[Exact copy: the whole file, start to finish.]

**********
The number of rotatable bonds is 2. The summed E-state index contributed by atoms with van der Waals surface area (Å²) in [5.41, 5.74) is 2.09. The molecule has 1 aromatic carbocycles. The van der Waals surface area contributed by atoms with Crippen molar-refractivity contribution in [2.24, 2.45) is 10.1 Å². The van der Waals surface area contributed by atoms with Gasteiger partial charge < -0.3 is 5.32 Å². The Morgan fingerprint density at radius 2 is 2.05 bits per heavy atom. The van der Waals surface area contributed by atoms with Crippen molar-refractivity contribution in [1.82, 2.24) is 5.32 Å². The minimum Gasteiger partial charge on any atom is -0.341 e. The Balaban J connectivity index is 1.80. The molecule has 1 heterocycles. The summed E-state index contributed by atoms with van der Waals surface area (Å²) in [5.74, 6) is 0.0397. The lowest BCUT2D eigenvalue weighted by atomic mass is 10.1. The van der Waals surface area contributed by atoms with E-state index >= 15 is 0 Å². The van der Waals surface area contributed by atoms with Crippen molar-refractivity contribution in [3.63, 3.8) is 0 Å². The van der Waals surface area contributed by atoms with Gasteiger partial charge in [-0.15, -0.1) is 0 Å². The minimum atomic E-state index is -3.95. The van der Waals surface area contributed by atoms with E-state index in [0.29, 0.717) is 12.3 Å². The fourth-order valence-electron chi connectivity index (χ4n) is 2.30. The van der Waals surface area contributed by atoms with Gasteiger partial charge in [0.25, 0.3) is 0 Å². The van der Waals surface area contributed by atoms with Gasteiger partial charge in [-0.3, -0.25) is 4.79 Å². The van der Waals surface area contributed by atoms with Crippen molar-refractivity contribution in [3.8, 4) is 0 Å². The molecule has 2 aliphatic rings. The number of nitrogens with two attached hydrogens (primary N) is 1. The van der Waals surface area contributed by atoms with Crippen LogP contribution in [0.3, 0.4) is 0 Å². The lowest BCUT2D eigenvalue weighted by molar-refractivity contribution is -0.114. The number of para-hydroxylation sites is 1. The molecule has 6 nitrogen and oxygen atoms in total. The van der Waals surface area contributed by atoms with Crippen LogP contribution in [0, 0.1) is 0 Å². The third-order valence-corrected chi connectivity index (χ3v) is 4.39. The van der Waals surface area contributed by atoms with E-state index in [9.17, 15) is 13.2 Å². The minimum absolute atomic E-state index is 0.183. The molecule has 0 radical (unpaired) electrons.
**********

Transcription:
The number of rotatable bonds is 2. The summed E-state index contributed by atoms with van der Waals surface area (Å²) in [5.41, 5.74) is 2.09. The molecule has 1 aromatic carbocycles. The van der Waals surface area contributed by atoms with Crippen molar-refractivity contribution in [2.24, 2.45) is 10.1 Å². The van der Waals surface area contributed by atoms with Gasteiger partial charge < -0.3 is 5.32 Å². The Morgan fingerprint density at radius 2 is 2.05 bits per heavy atom. The van der Waals surface area contributed by atoms with Crippen molar-refractivity contribution in [1.82, 2.24) is 5.32 Å². The minimum Gasteiger partial charge on any atom is -0.341 e. The Balaban J connectivity index is 1.80. The molecule has 1 heterocycles. The summed E-state index contributed by atoms with van der Waals surface area (Å²) in [5.74, 6) is 0.0397. The lowest BCUT2D eigenvalue weighted by atomic mass is 10.1. The van der Waals surface area contributed by atoms with E-state index >= 15 is 0 Å². The van der Waals surface area contributed by atoms with Crippen molar-refractivity contribution in [3.63, 3.8) is 0 Å². The van der Waals surface area contributed by atoms with Gasteiger partial charge in [-0.15, -0.1) is 0 Å². The minimum atomic E-state index is -3.95. The van der Waals surface area contributed by atoms with E-state index in [0.29, 0.717) is 12.3 Å². The fourth-order valence-electron chi connectivity index (χ4n) is 2.30. The van der Waals surface area contributed by atoms with Gasteiger partial charge in [0.25, 0.3) is 0 Å². The van der Waals surface area contributed by atoms with Gasteiger partial charge in [-0.3, -0.25) is 4.79 Å². The van der Waals surface area contributed by atoms with Crippen molar-refractivity contribution in [3.8, 4) is 0 Å². The molecule has 2 aliphatic rings. The number of nitrogens with two attached hydrogens (primary N) is 1. The van der Waals surface area contributed by atoms with Crippen LogP contribution in [0.3, 0.4) is 0 Å². The lowest BCUT2D eigenvalue weighted by molar-refractivity contribution is -0.114. The number of para-hydroxylation sites is 1. The molecule has 6 nitrogen and oxygen atoms in total. The van der Waals surface area contributed by atoms with Crippen LogP contribution in [0, 0.1) is 0 Å². The third-order valence-corrected chi connectivity index (χ3v) is 4.39. The van der Waals surface area contributed by atoms with E-state index in [9.17, 15) is 13.2 Å². The minimum absolute atomic E-state index is 0.183. The molecule has 0 radical (unpaired) electrons.